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A Transect Method to Count Birds in Eucalypt Forest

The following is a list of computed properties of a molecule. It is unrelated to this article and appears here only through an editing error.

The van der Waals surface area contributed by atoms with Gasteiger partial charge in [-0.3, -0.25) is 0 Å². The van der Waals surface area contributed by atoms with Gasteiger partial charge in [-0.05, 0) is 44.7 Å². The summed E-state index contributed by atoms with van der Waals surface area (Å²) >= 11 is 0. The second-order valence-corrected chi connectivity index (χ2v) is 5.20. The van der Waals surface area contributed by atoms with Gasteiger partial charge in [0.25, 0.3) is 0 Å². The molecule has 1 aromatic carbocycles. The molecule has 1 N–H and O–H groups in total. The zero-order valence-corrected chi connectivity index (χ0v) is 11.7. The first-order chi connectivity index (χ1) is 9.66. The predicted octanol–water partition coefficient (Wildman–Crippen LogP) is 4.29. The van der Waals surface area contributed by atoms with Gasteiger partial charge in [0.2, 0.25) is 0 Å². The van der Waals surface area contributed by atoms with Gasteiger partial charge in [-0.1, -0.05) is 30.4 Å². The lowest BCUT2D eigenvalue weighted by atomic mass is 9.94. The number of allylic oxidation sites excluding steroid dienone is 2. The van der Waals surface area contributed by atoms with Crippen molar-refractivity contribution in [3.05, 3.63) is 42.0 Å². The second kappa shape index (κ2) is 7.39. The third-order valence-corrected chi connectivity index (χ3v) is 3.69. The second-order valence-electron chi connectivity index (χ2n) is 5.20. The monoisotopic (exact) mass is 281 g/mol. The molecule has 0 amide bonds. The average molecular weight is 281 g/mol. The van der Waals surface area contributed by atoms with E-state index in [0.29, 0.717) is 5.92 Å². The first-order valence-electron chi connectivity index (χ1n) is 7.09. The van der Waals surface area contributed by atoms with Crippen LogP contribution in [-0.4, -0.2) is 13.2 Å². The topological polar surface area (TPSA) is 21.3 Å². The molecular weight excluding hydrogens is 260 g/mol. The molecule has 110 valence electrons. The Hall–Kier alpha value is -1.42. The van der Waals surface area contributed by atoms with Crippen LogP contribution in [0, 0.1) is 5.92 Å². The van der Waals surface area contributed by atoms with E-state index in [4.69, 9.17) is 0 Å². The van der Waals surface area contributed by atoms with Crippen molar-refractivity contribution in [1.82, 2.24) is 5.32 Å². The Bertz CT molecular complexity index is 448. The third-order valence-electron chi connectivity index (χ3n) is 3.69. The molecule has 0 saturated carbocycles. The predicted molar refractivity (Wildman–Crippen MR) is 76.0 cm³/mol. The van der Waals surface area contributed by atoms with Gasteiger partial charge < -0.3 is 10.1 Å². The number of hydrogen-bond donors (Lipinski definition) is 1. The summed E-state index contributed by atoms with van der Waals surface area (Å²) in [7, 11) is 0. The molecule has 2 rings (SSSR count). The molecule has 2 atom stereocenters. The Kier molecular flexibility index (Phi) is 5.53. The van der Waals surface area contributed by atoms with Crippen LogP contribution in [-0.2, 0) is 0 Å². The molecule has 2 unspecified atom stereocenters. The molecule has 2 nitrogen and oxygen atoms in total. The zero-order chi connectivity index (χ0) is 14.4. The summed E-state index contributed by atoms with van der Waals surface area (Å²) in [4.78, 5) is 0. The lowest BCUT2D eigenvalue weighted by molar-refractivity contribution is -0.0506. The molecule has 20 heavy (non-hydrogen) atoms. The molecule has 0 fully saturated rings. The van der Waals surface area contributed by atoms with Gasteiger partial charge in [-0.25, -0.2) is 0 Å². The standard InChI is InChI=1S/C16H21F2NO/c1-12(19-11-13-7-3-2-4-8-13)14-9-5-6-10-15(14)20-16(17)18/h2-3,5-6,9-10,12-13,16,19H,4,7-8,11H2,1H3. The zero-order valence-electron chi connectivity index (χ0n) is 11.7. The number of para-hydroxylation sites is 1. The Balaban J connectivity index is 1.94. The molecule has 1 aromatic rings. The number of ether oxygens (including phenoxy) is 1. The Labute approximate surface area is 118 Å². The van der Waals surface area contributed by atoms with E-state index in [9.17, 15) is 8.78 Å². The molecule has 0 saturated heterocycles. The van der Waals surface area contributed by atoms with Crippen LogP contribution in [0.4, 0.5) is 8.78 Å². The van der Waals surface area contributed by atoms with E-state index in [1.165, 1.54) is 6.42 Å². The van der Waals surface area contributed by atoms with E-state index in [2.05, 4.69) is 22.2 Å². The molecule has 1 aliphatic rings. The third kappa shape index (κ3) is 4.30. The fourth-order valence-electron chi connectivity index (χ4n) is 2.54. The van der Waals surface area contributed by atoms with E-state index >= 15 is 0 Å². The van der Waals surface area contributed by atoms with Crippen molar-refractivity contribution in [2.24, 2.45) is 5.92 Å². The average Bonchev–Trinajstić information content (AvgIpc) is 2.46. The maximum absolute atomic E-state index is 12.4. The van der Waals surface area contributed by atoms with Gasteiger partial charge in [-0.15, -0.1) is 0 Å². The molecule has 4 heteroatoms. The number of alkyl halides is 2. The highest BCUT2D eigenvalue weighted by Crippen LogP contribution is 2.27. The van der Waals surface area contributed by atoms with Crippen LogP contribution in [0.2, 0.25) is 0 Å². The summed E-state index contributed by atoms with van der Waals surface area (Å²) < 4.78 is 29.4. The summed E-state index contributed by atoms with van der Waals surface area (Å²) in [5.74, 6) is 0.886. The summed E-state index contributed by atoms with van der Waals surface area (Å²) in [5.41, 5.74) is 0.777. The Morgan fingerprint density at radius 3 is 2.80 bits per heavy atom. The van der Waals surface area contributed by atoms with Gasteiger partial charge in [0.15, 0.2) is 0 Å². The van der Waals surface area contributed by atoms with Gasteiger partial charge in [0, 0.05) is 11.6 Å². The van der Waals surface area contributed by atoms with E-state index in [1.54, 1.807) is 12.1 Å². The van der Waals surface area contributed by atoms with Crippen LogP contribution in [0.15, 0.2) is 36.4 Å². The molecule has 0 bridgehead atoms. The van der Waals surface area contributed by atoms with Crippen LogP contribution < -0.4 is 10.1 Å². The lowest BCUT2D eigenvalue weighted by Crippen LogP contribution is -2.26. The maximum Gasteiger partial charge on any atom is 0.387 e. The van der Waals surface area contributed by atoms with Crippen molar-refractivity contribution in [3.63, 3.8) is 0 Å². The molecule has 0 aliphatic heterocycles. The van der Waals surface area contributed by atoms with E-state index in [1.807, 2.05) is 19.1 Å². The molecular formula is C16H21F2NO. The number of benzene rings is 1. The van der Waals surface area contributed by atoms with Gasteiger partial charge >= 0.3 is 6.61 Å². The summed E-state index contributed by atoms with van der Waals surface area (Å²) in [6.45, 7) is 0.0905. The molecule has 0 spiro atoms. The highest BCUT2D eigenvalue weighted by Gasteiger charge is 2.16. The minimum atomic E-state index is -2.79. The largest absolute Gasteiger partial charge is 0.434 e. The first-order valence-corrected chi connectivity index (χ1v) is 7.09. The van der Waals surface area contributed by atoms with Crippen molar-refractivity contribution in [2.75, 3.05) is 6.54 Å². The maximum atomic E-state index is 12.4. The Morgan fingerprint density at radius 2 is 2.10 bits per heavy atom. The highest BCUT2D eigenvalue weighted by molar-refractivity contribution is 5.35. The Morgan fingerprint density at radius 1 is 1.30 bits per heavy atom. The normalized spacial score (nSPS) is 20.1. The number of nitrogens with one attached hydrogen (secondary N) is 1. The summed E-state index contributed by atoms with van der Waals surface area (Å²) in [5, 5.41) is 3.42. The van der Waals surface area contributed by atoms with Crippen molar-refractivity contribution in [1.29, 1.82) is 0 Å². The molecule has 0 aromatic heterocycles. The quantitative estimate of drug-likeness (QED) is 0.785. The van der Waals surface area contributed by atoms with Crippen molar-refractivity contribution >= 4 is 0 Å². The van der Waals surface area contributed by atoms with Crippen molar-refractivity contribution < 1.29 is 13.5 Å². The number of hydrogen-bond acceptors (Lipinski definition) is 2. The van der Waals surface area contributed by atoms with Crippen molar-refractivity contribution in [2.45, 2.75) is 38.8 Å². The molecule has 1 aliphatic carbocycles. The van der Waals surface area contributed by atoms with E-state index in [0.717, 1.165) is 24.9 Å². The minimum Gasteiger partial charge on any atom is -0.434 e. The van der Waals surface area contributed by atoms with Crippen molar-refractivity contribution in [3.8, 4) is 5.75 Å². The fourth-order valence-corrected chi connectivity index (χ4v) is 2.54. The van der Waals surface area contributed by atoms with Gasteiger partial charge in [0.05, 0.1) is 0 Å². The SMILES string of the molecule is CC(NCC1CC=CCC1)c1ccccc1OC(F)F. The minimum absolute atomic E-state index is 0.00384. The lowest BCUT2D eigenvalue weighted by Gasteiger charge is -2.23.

A transect method used to count forest birds in south-easternAustralia is described and its usefulness and limitations discussed. The method combines mapping along a transect 420 m long and 120 m wide, with a point count ol 60 m radius. Tis transect requires iwo hours, one hour of which is spent on the point count. Four counts were necessary at each site with six counts required in an area with a richer avifauna. Steps were taken to reduce variation and bias due to weather conditions, time ol day and differences between observers. The point count was included to allow comparisons with similar counts from areas of habitat too small for a full transect. The disadvantage was that the proportionally greater time spent on the point count biased the overall transect count toward birds recorded at the point. In common with other methods, the effectiveness of the census method was limited by the sporadic occurrence of many of the bird species in the area, and by the problem of lhe numbers of birds recorded varying with density of vegetation. season, species of birds and duration of the census. The procedure is time consuming but results in more information on bird disposition at each slte and better species lists than shorter counts of smaller areas. lt has proved useful in providing a broad database in surveys of  large areas containing a variety ot forest habitat and wiere knowledge of the avifauna is poor


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